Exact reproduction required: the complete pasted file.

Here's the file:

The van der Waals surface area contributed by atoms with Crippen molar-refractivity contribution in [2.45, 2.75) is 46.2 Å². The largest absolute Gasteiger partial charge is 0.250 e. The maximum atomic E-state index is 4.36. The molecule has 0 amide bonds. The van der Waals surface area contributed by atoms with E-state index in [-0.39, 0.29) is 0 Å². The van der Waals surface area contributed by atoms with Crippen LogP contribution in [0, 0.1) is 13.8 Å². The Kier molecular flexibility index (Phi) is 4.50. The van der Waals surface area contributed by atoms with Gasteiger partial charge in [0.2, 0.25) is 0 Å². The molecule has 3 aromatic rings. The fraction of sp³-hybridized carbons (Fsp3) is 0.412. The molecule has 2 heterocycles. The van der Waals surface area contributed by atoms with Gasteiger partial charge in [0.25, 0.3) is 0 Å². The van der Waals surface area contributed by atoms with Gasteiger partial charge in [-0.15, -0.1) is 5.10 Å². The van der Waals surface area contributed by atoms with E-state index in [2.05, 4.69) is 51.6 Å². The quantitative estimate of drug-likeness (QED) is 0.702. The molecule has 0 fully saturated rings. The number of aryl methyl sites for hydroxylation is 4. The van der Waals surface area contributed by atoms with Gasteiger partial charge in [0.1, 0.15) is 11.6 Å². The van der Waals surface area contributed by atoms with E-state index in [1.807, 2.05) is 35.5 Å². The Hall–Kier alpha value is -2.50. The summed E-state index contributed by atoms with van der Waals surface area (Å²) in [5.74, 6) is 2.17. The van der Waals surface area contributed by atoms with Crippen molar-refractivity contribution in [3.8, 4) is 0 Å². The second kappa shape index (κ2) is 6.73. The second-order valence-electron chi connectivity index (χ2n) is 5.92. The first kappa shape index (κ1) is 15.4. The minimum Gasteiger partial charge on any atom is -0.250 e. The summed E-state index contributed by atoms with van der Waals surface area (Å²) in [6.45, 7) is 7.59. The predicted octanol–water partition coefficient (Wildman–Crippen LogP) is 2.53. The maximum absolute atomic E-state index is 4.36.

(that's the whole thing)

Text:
The van der Waals surface area contributed by atoms with Crippen molar-refractivity contribution in [2.45, 2.75) is 46.2 Å². The largest absolute Gasteiger partial charge is 0.250 e. The maximum atomic E-state index is 4.36. The molecule has 0 amide bonds. The van der Waals surface area contributed by atoms with E-state index in [-0.39, 0.29) is 0 Å². The van der Waals surface area contributed by atoms with Crippen LogP contribution in [0, 0.1) is 13.8 Å². The Kier molecular flexibility index (Phi) is 4.50. The van der Waals surface area contributed by atoms with Gasteiger partial charge in [0.2, 0.25) is 0 Å². The molecule has 3 aromatic rings. The fraction of sp³-hybridized carbons (Fsp3) is 0.412. The molecule has 2 heterocycles. The van der Waals surface area contributed by atoms with Gasteiger partial charge in [0.25, 0.3) is 0 Å². The van der Waals surface area contributed by atoms with Gasteiger partial charge in [-0.15, -0.1) is 5.10 Å². The van der Waals surface area contributed by atoms with E-state index in [2.05, 4.69) is 51.6 Å². The quantitative estimate of drug-likeness (QED) is 0.702. The molecule has 0 fully saturated rings. The number of aryl methyl sites for hydroxylation is 4. The van der Waals surface area contributed by atoms with Gasteiger partial charge in [0.1, 0.15) is 11.6 Å². The van der Waals surface area contributed by atoms with E-state index in [1.807, 2.05) is 35.5 Å². The Hall–Kier alpha value is -2.50. The summed E-state index contributed by atoms with van der Waals surface area (Å²) in [5.74, 6) is 2.17. The van der Waals surface area contributed by atoms with Crippen molar-refractivity contribution in [3.8, 4) is 0 Å². The second kappa shape index (κ2) is 6.73. The second-order valence-electron chi connectivity index (χ2n) is 5.92. The first kappa shape index (κ1) is 15.4. The minimum Gasteiger partial charge on any atom is -0.250 e. The summed E-state index contributed by atoms with van der Waals surface area (Å²) in [6.45, 7) is 7.59. The predicted octanol–water partition coefficient (Wildman–Crippen LogP) is 2.53. The maximum absolute atomic E-state index is 4.36.